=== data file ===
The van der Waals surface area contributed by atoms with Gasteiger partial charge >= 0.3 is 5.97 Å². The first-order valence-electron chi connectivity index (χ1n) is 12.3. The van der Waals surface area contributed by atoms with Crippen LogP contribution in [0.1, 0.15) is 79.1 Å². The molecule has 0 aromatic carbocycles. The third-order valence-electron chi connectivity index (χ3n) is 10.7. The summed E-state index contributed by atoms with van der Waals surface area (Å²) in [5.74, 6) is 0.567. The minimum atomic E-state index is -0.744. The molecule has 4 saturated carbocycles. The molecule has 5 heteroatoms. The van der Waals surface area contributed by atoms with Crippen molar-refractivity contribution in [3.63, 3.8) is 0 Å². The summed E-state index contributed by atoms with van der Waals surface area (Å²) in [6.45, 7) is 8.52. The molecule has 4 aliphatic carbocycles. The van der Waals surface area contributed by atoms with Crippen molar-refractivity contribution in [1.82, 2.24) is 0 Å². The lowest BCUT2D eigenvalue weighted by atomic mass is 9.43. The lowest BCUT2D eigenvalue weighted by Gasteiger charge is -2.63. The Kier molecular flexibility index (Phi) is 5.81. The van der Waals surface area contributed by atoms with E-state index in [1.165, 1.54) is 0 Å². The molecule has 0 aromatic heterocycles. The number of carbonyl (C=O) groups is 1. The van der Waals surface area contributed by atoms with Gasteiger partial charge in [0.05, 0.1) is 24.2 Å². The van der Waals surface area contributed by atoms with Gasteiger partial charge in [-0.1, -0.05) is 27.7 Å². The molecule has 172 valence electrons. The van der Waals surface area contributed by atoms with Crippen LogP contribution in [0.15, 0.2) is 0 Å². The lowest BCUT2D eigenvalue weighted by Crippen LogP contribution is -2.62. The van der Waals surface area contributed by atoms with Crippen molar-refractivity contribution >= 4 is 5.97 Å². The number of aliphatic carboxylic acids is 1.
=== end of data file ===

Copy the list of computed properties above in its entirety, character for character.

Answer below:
The van der Waals surface area contributed by atoms with Gasteiger partial charge >= 0.3 is 5.97 Å². The first-order valence-electron chi connectivity index (χ1n) is 12.3. The van der Waals surface area contributed by atoms with Crippen LogP contribution in [0.1, 0.15) is 79.1 Å². The molecule has 0 aromatic carbocycles. The third-order valence-electron chi connectivity index (χ3n) is 10.7. The summed E-state index contributed by atoms with van der Waals surface area (Å²) in [5.74, 6) is 0.567. The minimum atomic E-state index is -0.744. The molecule has 4 saturated carbocycles. The molecule has 5 heteroatoms. The van der Waals surface area contributed by atoms with Crippen molar-refractivity contribution in [3.63, 3.8) is 0 Å². The summed E-state index contributed by atoms with van der Waals surface area (Å²) in [6.45, 7) is 8.52. The molecule has 4 aliphatic carbocycles. The van der Waals surface area contributed by atoms with Crippen molar-refractivity contribution in [1.82, 2.24) is 0 Å². The lowest BCUT2D eigenvalue weighted by atomic mass is 9.43. The lowest BCUT2D eigenvalue weighted by Gasteiger charge is -2.63. The Kier molecular flexibility index (Phi) is 5.81. The van der Waals surface area contributed by atoms with E-state index in [1.165, 1.54) is 0 Å². The molecule has 0 aromatic heterocycles. The number of carbonyl (C=O) groups is 1. The van der Waals surface area contributed by atoms with Gasteiger partial charge in [0.05, 0.1) is 24.2 Å². The van der Waals surface area contributed by atoms with Gasteiger partial charge in [-0.1, -0.05) is 27.7 Å². The molecule has 172 valence electrons. The van der Waals surface area contributed by atoms with Crippen LogP contribution in [0.15, 0.2) is 0 Å². The lowest BCUT2D eigenvalue weighted by Crippen LogP contribution is -2.62. The van der Waals surface area contributed by atoms with Crippen molar-refractivity contribution >= 4 is 5.97 Å². The number of aliphatic carboxylic acids is 1.